Fuse Status Panel Project

Last updated - 1/12/06.

Since I am planning on using mostly fuses instead of circuit breakers, I thought it would be a good project to design an enunciator panel that would show the status of each fuse.

Initially, I was going to just wire a fuse and resistor to each of the outputs from the fuse box and have them poke through the panel. This would tell me which fuses had power, and which did not. Then, I figured I'd better put the LEDs all in one place, and maybe it would be good to put them on a perf board. Next thing, I was thinking "Enunciator Panel" and started thinking about all of the features that I wanted. I had some ideas about blinking LEDs when a fuse went out, being able to stop the blinking, having switches to disable an LED, etc.

This started getting complex, and I finally decided to just do a simple board that showed fuses with power as green and fuses without power out as red. Since I had some available, I started experimenting with a CMOS NAND gate and some LEDs. The NAND gate becomes an inverter if you tie both inputs together. I put an LED on the input and one on the output. With the right resistors, this seemed to do just what I wanted.

What I came up with was a very simple circuit that uses three CMOS hex inverters, one dual-color led per fuse input, and a resistor for each led. Three hex inverters gives you 18 outputs, which seemed about right. I can always install two boards if I need more. The CMOS is good because it operates from 2 to 15 volts, which is just right for our 12v electrical system.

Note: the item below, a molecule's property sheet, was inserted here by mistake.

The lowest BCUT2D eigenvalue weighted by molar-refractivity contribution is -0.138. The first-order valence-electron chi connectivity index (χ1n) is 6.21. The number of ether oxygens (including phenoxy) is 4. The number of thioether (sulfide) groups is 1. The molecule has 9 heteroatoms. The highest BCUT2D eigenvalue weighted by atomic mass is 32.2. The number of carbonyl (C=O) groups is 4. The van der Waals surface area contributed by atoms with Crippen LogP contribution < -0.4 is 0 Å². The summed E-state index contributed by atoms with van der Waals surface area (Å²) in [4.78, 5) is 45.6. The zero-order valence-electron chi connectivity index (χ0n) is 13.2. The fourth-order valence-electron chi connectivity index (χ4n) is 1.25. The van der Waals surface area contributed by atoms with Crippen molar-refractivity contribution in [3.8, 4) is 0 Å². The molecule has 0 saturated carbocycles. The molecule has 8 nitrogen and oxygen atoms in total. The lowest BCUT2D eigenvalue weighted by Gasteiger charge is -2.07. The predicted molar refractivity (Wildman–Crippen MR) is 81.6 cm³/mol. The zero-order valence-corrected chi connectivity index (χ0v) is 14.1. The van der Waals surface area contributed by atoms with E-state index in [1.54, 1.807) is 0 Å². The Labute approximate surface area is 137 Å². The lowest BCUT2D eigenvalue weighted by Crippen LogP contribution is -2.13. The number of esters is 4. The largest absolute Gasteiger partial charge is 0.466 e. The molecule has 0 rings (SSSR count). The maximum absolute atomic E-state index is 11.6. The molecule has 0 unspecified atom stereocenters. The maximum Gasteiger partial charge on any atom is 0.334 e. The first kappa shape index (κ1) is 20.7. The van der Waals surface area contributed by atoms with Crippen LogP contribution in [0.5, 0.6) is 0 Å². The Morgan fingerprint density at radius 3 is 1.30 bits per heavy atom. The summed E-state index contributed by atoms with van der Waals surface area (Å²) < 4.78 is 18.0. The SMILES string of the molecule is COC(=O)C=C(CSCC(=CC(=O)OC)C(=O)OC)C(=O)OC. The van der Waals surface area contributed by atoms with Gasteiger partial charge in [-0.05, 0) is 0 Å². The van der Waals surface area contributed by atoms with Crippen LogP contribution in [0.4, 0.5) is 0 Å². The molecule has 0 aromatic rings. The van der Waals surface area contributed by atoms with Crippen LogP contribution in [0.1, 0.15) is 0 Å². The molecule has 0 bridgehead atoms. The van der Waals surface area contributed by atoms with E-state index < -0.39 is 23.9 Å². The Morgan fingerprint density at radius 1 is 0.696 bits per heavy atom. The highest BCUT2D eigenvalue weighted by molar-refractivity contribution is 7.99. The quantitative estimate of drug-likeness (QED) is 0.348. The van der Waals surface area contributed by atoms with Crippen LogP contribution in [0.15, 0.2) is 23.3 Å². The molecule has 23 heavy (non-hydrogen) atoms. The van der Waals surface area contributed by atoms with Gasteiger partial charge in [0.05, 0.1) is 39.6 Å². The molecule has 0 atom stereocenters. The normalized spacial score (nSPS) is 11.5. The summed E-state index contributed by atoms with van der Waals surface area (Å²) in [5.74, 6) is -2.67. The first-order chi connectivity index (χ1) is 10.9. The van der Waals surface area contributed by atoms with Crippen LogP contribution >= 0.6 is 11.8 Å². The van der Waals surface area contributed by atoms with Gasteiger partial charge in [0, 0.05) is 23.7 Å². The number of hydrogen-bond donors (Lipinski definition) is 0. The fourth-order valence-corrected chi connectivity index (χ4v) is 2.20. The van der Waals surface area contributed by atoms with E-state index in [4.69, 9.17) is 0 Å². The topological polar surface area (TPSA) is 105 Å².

I did a board layout in a few days, placed my standard 3-board order with ExpressPCB for $51, and had boards back within a week. At the same time I bought 20 Red/Green LEDs and 10 CMOS 4039 hex inverters from Mouser, which showed-up within two days. Everything went together without any problems, and this is the loaded board:

The idea here is that each LED is connected directly to the output of a fuse. When a fuse has power and is not blown, the LEDs show green. When a fuse is not getting power or the fuse is blown, the LED shows red. The LEDs are arranged in the exact same orientation and position as the fuses in the fuse box. I am thinking about making my main fuse box accessible in flight via something like a pull down panel, or a removable door, so it would be important to be able to easily identify which fuse is blown.

With all inputs connected to a power source, the LEDs look like this.

When you disconnect an input, simulating a blown fuse, you see this.

And if things are starting to go really bad, you might see several LEDs go red, like so.

This board is simple, and it does exactly what I want. The only problem is that with all of the green LEDs on, this might be a bit much at night, so I have a little experimenting to do. I can try higher resistance to reduce the light output, or, I might try to use a front plate where the whole LED does not stick through the panel. Also, I might try to find different LEDs. It's hard to get good pictures of LEDs when they are on, and these do not look as bad as the pictures show, but I would rather have darker reds and darker greens, and maybe smaller LEDs.

Also, I am still thinking about the super duper enunciator panel with a micro processor and a few switches, so I can blink the LEDs, disable them, and play a message when a fuse blows. My next thing to play with are those chips that can store and play back audio. I'm still working on this...